Excerpt from The Publishers' Weekly, Vol. 26: American Book-Trade Journal, With Which Is Incorporated the American Literary Gazette and Publishers' Circular; July-December 1884 Adams (r. Hist. Of U. S 60 c. Loth. Travels in faith, Put. Adams (w. H. Land (the) of Incas, Est. The secret of succosa - Woman's work. Ea.$1.a Rand. Adams (w. [tic Lee. About the Publisher Forgotten Books publishes hundreds of thousands of rare and classic books. Find more at www.forgottenbooks.com This book is a reproduction of an important historical work. Forgotten Books uses state-of-the-art technology to digitally reconstruct the work, preserving the original format whilst repairing imperfections present in the aged copy. In rare cases, an imperfection in the original, such as a blemish or missing page, may be replicated in our edition. We do, however, repair the vast majority of imperfections successfully; any imperfections that remain are intentionally left to preserve the state of such historical works.
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Pro Ecclesia is a quarterly journal of theology published by the Center for Catholic and Evangelical Theology.
Communicating Ideas is the first attempt to place publishing in America in its political and commercial setting. The book addresses the political implications of scholarly communication in the era of the new computerized technology. Horowitz does so by examining classic problems of political theory in the context of property rights versus the presumed right to know, and the special strains involved in publishing as a business versus information as a public trust Offering a knowledgeable and insightful view of publishing in America and abroad, this book makes an important contribution to the study of mass culture in advanced societies.The discussion ranges considerably beyond scholarly publications into communication as a whole, encompassing a wide range of issues from cable and satelite television control to specialized issues in copyright legislation, the prize system in publishing, and the definition of standards of the industry. This new edition, expanded by fully one third, expands on such themes, and in addition deals with Horowitz's new research on the history of social science publishing.The first edition, published in 1986, was described by WE. Coleman as "a marvelous book which indeed offers a realistic analysis of publishing." John P. Dessauer declared that "no one thinking seriously about the future of scholarly communication can afford to ignore his work, in particular his treatment of basic issues." Joseph Gusfield (Los Angeles Times), in his review, noted that "Horowitz is alive to the possibilities and barriers for academics to reach a wider audience and for lay persons to utilize scholarship. Both groups can learn much from this intelligent book." And Philip G. Altbach (Scholarly Publishing) concluded his review by saying that Communicating Ideas "will be of interest not only to publishers and editors, but also to librarians and to sociologists of science."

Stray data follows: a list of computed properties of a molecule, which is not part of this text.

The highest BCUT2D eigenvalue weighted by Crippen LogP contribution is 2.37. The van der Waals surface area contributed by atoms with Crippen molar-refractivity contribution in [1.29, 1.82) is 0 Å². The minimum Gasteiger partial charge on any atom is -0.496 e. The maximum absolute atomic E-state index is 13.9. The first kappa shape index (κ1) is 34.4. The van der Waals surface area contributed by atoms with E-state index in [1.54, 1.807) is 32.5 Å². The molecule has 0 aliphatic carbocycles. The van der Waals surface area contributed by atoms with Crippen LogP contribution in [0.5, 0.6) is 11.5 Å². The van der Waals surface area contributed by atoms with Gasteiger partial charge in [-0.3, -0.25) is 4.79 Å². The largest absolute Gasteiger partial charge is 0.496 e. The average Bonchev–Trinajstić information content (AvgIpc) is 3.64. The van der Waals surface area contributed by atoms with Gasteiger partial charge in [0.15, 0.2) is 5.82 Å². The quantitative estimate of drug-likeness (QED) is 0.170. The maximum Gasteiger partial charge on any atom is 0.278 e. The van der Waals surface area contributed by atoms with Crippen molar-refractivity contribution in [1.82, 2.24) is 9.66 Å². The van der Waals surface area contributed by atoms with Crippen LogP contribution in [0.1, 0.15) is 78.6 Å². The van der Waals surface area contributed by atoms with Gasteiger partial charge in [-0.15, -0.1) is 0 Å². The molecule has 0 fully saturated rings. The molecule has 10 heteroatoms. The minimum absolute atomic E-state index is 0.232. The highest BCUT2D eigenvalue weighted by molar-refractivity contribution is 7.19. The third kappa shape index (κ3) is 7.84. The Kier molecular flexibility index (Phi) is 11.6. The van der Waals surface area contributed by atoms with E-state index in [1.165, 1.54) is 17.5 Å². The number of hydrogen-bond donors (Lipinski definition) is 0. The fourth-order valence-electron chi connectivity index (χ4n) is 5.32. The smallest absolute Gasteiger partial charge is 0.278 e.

A ready reference for teenagers who seek information about well-known writers, either for school work, out of curiosity, to find more books by a favorite author, or to learn about the writing process.
The final volume of The L.M. Montgomery Reader, A Legacy in Review examines a long overlooked portion of Montgomery’s critical reception: reviews of her books. Although Montgomery downplayed the impact that reviews had on her writing career, claiming to be amused and tolerant of reviewers’ contradictory opinions about her work, she nevertheless cared enough to keep a large percentage of them in scrapbooks as an archive of her career. Edited by leading Montgomery scholar Benjamin Lefebvre, this volume presents more than four hundred reviews from eight countries that raise questions about and offer reflections on gender, genre, setting, character, audience, and nationalism, much of which anticipated the scholarship that has thrived in the last four decades. Lefebvre’s extended introduction and chapter headnotes place the reviews in the context of Montgomery’s literary career and trace the evolution of attitudes to her work, and his epilogue examines the reception of Montgomery’s books that were published posthumously. A comprehensive account of the reception of Montgomery’s books, published during and after her lifetime, A Legacy in Review is the illuminating final volume of this important new resource for L.M. Montgomery scholars and fans around the world.
One of the Web’s most celebrated high-tech culture mavens returns with this second collection of essays and polemics. Discussing complex topics in an accessible manner, Cory Doctorow’s visions of a future where artists have full freedom of expression is tempered with his understanding that creators need to benefit from their own creations. From extolling the Etsy makerverse to excoriating Apple for dumbing down technology while creating an information monopoly, each unique piece is brief, witty, and at the cutting edge of tech. Now a stay-at-home dad as well as an international activist, Doctorow writes as eloquently about creating real-time Internet theater with his daughter as he does while lambasting the corporations that want to profit from inherent intellectual freedoms.